In case the above verbal description is not clear, I will try to restate the point diagrammatically. There are two ways to incorporate the concept of the physical boundary into the figure discussed above. The first is to do as I have done in figure 1, to draw a box around certain processes, proclaiming them “inside the physical boundary”. But this is actually incorrect! I have switched the space in which I am diagramming the system. The spatial boundary delineates physical-space, not organizational space. This way of diagramming the spatial boundary is incorrect and may lead to unfortunate lines of inquiry such as “What is special about those mechanisms on the inside of the spatial membrane?”

Figure 2: The spatial boundary here is more accurately represented as a process that enables other processes (dashed arrows).

The more appropriate way to include the spatial boundary in this diagram is depicted in figure 2. Here, the spatial boundary is more accurately represented as a process (vertex) that enables other processes (all of the dashed arrows).

In the past, because it is easily visualizable, because terminology was confusing, because it is common, we have seen the spatial boundary as especially important. But here we see the spatial boundary takes its place among the other enabling processes – not special except perhaps in the great number of processes that it enables.

Does anyone disagree? Does anyone think that the spatial boundary is more important than suggested here?


1For example, say chemical reaction R can only happen within a certain temperature range. If chemical reaction R’ acts as a feedback reaction that maintains total system temperature within the range needed for R to occur, we say R’ enables R.

2On Tuesday, Ezequiel said that he only refers to spatial boundary producing organizations as `autopoietic’ while the more general class of mutually-enabling-networks as described above he considers `autonomous’. Throughout this paper I use the word autopoiesis to refer to this latter, more general class of operationally closed, mutually enabling networks of processes.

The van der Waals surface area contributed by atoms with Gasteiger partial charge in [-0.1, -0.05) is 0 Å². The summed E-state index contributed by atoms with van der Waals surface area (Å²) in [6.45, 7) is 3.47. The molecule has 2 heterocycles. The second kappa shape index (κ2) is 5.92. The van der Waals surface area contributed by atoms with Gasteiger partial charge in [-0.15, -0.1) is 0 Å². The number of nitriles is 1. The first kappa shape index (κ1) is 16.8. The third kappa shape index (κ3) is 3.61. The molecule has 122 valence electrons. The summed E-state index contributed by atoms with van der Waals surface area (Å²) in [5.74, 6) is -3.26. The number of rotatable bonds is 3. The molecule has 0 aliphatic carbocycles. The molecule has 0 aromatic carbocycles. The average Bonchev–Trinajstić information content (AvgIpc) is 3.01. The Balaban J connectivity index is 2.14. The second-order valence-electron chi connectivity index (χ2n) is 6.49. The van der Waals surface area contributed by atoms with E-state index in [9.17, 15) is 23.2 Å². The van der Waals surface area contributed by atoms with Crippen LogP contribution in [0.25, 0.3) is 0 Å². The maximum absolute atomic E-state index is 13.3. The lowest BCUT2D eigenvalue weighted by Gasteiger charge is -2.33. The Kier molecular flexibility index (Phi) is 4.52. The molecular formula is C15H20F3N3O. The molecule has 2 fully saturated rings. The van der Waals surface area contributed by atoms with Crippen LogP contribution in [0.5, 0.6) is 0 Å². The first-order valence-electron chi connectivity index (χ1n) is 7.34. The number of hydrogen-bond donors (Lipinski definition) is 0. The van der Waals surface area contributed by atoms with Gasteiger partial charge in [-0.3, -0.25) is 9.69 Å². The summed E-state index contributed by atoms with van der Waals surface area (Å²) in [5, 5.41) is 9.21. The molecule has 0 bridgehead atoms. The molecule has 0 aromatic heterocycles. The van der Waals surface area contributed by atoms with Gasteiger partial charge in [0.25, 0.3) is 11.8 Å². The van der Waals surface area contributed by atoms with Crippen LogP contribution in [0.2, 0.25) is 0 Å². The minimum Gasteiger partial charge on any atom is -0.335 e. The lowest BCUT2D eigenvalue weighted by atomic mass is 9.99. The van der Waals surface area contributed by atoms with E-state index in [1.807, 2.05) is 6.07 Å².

8 Responses

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  1. Tom Froese said, on August 22, 2008 at 3:31 pm

    Hi Matt,

    Thanks for this post – diagrams always help! I mostly agree with your argument, and it is making me think more carefully about how I understand autopoiesis.

    I found the most useful contribution arising from the seminar was indeed the distinction, proposed by Nathaniel I think, between physical boundary and organizational limit. It might be even clearer if we always call the former “semi-permeable membrane” when talking about single cell organisms.

    Two quick comments:

    1: If we treat the semi-permeable membrane of a single cell organism as being nothing but another enabling process, then we change the definition of autopoiesis to being just another closed set of enabling conditions (a broader class of systems – more what I would understand as “organizationally closed”, or “constitutively autonomous”).

    Since the notion of one process enabling another is a relational term, we cannot locate this term spatially. Accordingly, this would mean that we cannot talk anymore about the constitution of a unity in the space in which those processes exist. This autonomous unity is not spatial, it is systemic.

    2: This semi-permeable membrane is still special in that it directly enables most (if not all) other processes of the autopoietic system, since these would otherwise (under precarious conditions) diffuse away and disintegrate. This special role is also indicated in Figure 2, as a vertex giving rise to multiple arrows. The physical boundary and the organizational limit might thus be more closely connected than at first expected.

    I’ll have to think about this more…